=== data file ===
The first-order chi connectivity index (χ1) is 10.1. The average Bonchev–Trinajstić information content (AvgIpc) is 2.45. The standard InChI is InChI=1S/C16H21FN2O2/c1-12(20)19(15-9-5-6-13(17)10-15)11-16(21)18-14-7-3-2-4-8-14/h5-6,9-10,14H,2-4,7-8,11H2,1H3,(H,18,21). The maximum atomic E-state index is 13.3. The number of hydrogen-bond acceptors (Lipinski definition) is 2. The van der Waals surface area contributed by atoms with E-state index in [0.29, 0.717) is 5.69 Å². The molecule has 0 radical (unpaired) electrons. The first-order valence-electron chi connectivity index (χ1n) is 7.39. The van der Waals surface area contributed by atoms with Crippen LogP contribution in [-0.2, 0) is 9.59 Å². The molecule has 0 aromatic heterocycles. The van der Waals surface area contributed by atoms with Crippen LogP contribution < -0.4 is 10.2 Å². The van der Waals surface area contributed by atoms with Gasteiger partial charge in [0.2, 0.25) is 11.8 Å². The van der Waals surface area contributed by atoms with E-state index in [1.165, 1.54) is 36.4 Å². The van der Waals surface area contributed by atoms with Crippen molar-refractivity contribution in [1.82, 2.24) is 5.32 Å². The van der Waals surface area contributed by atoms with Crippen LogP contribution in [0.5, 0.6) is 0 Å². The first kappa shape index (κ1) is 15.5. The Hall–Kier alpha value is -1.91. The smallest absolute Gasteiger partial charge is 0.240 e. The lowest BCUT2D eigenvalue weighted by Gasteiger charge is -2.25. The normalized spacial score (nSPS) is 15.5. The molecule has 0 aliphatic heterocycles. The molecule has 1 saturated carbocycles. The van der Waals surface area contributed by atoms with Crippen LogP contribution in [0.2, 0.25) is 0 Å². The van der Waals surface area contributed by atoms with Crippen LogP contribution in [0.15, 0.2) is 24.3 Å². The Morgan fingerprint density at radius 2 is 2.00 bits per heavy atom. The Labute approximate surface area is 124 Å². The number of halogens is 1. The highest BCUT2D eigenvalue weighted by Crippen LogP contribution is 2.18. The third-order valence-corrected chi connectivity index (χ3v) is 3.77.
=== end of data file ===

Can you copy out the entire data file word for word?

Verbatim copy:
The first-order chi connectivity index (χ1) is 10.1. The average Bonchev–Trinajstić information content (AvgIpc) is 2.45. The standard InChI is InChI=1S/C16H21FN2O2/c1-12(20)19(15-9-5-6-13(17)10-15)11-16(21)18-14-7-3-2-4-8-14/h5-6,9-10,14H,2-4,7-8,11H2,1H3,(H,18,21). The maximum atomic E-state index is 13.3. The number of hydrogen-bond acceptors (Lipinski definition) is 2. The van der Waals surface area contributed by atoms with E-state index in [0.29, 0.717) is 5.69 Å². The molecule has 0 radical (unpaired) electrons. The first-order valence-electron chi connectivity index (χ1n) is 7.39. The van der Waals surface area contributed by atoms with Crippen LogP contribution in [-0.2, 0) is 9.59 Å². The molecule has 0 aromatic heterocycles. The van der Waals surface area contributed by atoms with Crippen LogP contribution < -0.4 is 10.2 Å². The van der Waals surface area contributed by atoms with Gasteiger partial charge in [0.2, 0.25) is 11.8 Å². The van der Waals surface area contributed by atoms with E-state index in [1.165, 1.54) is 36.4 Å². The van der Waals surface area contributed by atoms with Crippen molar-refractivity contribution in [1.82, 2.24) is 5.32 Å². The van der Waals surface area contributed by atoms with Crippen LogP contribution in [0.5, 0.6) is 0 Å². The first kappa shape index (κ1) is 15.5. The Hall–Kier alpha value is -1.91. The smallest absolute Gasteiger partial charge is 0.240 e. The lowest BCUT2D eigenvalue weighted by Gasteiger charge is -2.25. The normalized spacial score (nSPS) is 15.5. The molecule has 0 aliphatic heterocycles. The molecule has 1 saturated carbocycles. The van der Waals surface area contributed by atoms with Crippen LogP contribution in [0.2, 0.25) is 0 Å². The van der Waals surface area contributed by atoms with Crippen LogP contribution in [0.15, 0.2) is 24.3 Å². The Morgan fingerprint density at radius 2 is 2.00 bits per heavy atom. The Labute approximate surface area is 124 Å². The number of halogens is 1. The highest BCUT2D eigenvalue weighted by Crippen LogP contribution is 2.18. The third-order valence-corrected chi connectivity index (χ3v) is 3.77.